Statement on Technology- given to my students this 14th day of January, 2019.
Each semester, the social media accounts of your professors are abuzz with panic. “Technology is killing our students’ ability to think.” “Students who look at their cell phones are very rude.” These claims lead to a lot of blood-letting on Teacher Facebook. They are usually followed by choruses of “preach it!” from the Old School Choir followed by scoffing “Actually research shows…” retorts from the more techno-Utopian minded educators out there.
I myself am torn.
On one hand, technology like cellphones, and their instant connection to ideas, facts, and data, are a great gift to the curious person. I make great use of apps, blogs, and podcasts that are essential contributions to my ongoing education, and most of the smartest people I know do the same.
On the other hand, that window that offers us a view of “the best that’s been thought and said” is very easily transformed into an escape hatch we disappear into at the first twitch of boredom or frustration.
And let me tell you this: just about every intellectual insight begins with either boredom or frustration (likely both). It is when we dedicate ourselves to work past those initial reflexes that real education happens.
Furthermore, so much of our lives takes place in our devices already. Look around the room before class begins, or in the hallways between classes, or in the cafeteria, or at any sporting event, or while people are watching television together. This powerful, beautiful technology is always and ever pulling us into our own private experience in the world. The problem is that in always being alone, we can never really grow. To push the botanical metaphor, we need cross-pollination for the species to thrive. Huddling alone, we are small.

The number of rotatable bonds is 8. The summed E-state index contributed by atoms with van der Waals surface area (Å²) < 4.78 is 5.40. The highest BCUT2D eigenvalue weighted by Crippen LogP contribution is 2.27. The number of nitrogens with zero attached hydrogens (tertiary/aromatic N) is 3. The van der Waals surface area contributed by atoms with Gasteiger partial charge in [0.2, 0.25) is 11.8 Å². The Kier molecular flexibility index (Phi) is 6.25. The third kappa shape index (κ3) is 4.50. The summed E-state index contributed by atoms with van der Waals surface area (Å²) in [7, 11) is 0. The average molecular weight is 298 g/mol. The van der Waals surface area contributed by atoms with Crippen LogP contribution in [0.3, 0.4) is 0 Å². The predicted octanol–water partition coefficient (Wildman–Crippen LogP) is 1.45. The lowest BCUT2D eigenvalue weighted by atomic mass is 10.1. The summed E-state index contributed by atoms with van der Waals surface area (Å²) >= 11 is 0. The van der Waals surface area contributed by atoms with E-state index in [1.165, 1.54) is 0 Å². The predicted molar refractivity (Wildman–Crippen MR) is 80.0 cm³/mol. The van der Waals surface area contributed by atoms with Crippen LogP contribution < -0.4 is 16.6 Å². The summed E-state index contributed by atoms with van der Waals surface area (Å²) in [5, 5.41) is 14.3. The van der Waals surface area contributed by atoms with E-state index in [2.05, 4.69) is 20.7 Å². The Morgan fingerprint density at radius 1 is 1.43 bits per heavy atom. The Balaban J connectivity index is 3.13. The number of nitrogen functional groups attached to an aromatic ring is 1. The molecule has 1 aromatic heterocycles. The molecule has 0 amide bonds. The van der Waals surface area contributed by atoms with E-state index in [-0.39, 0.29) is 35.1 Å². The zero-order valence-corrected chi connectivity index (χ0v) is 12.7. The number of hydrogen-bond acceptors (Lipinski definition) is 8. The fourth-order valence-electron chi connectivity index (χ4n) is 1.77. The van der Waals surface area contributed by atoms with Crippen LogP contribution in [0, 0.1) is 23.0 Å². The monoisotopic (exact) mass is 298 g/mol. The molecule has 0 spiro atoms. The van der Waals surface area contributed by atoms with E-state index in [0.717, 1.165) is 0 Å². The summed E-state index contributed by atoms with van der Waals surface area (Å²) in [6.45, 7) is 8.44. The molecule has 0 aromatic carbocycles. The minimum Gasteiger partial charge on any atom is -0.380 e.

I want the classroom to be a place that liberates you from smallness of your digital life.
To that end, and in order to serve you better, I don’t want you to use laptops or cellphones in class. I want your imagination to be where your body is.
I envision our class being a place where you can be free from all the distractions of the world. Here you can just be. Be where you are, with the people you are with, helping one another learn. This is a place to think deeply and quietly, staring down Frustration and Boredom and proclaiming yourself master over them.
I do want you to use technology in a way that benefits your imagination, however. In class, I highly recommend (as does all the current research) that you utilize the classic (and still cutting edge) tech of pencil and paper to take notes during our discussion. Here is where you can jot down important theoretical terms, insights into the subject at hand, and questions you have. After class, open up your laptop and look more deeply into those things that still puzzle you. As you read more about the things you learn create an Instapaper account to save websites you want to go back to. Create a blog or a podcast. Whatever.
To conclude, the whole world is organized to keep you skipping across its surfaces. Think of this class as a sanctuary from that pressure. A fishing hole where you can spend an hour trying land the big one. Here you are free from the tyranny of distraction and are able to think deeply about one thing, with other people, giving yourself the chance to become a better version of you.
75 minutes of freedom.
The Sectarian Review Podcast is hosted by Danny Anderson, who is an Assistant Professor of English at Mount Aloysius College in Cresson, PA.